The shape and character of the site can have major influence on the load-carrying capability of the dam. This applies to the geologic features and the inevitable changes in foundation rock and soils that affect resistance to movement or deterioration. Restraint may be conducive to arching of the fill in a narrow canyon or a deep foundation trench. Consideration also must be given to problems where the embankment abuts structures or conduits, including leakage through structural joints and cracks. Stirring all these ingredients into a mathematical mix should not be expected to produce more than a rough estimate of real performance.
Structural capability of concrete dams
Determining the structural capability of concrete dams has been facilitated by improved finite-element procedures that enable replication of structural faces and foundation anomalies. The quality of the simulation will depend on the extent to which local conditions are known. Foundation rock may include bedding planes, joints, shear zones, faults, clay seams, and solution channels. The orientations, gaps, and interface materials of these features could be vital determinants of resistance to shearing and compressive forces, as well as their function as hydraulic conduits or aquicludes (water barriers). Shear strength of potential sliding surfaces may be reduced by stress relief and weathering. The most vulnerable zones may be along such altered features that extend continuously through the dam site.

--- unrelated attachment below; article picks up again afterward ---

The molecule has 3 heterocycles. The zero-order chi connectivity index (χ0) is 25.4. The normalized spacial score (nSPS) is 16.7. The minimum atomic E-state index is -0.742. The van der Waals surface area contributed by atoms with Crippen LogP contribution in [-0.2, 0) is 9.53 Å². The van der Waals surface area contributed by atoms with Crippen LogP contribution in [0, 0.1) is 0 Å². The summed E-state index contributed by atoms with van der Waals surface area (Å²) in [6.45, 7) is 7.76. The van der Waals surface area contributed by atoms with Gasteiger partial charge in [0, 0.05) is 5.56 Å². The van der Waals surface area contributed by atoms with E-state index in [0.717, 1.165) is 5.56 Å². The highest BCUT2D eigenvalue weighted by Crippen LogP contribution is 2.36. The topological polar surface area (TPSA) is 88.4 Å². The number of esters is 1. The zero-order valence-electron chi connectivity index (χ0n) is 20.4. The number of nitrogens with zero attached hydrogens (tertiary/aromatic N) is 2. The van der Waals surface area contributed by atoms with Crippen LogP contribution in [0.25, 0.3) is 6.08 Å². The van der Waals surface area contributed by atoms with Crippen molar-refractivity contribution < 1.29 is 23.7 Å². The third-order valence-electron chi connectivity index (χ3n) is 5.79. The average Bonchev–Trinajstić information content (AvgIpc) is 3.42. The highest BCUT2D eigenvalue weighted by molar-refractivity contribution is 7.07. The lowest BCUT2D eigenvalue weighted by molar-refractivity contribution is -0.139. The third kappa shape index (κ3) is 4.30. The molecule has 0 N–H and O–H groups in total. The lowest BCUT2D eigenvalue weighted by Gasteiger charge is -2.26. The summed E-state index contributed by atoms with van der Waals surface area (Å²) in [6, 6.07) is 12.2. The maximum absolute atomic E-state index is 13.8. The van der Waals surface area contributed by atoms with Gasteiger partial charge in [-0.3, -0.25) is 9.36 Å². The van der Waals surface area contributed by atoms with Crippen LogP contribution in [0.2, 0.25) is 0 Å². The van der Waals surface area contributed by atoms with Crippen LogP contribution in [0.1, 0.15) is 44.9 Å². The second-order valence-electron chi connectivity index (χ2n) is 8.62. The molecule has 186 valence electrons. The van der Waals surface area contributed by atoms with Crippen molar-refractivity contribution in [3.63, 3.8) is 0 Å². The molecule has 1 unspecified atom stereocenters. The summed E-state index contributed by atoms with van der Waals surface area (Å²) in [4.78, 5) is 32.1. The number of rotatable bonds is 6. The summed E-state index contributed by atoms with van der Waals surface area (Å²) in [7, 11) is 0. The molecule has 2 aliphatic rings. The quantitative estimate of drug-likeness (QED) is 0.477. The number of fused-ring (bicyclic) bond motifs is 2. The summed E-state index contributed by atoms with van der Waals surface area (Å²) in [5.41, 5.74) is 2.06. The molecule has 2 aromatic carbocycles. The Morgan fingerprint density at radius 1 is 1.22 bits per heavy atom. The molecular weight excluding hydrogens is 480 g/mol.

Cracks in concrete dams are likely to originate at points of concentrated stress, as at changes in abutment slope. If the rock at the site is compressible, differential foundation deformations and consequent cracking may occur at concrete monoliths of different height. Arch dams are sensitive to abutment displacement on adversely oriented or weak rock planes. They may accommodate uniform site settlement but have little tolerance for shifts in the supporting rock. Configuration and properties of their foundation contacts are very important.
Slender members of some flat-slab (Ambursen) and multiple-arch dams built in the first half of the twentieth century may need careful analysis because of their susceptibility to deterioration in severe climates and their sometimes marginal resistance to lateral seismic loading. Advanced analytical practices are useful in evaluating measures taken to strengthen these dams, including rock bolting; post-tensioning; supplemental layers of concrete, shotcrete, or gunite; injection of synthetic adhesive; and shear walls or struts or concrete filling between buttresses.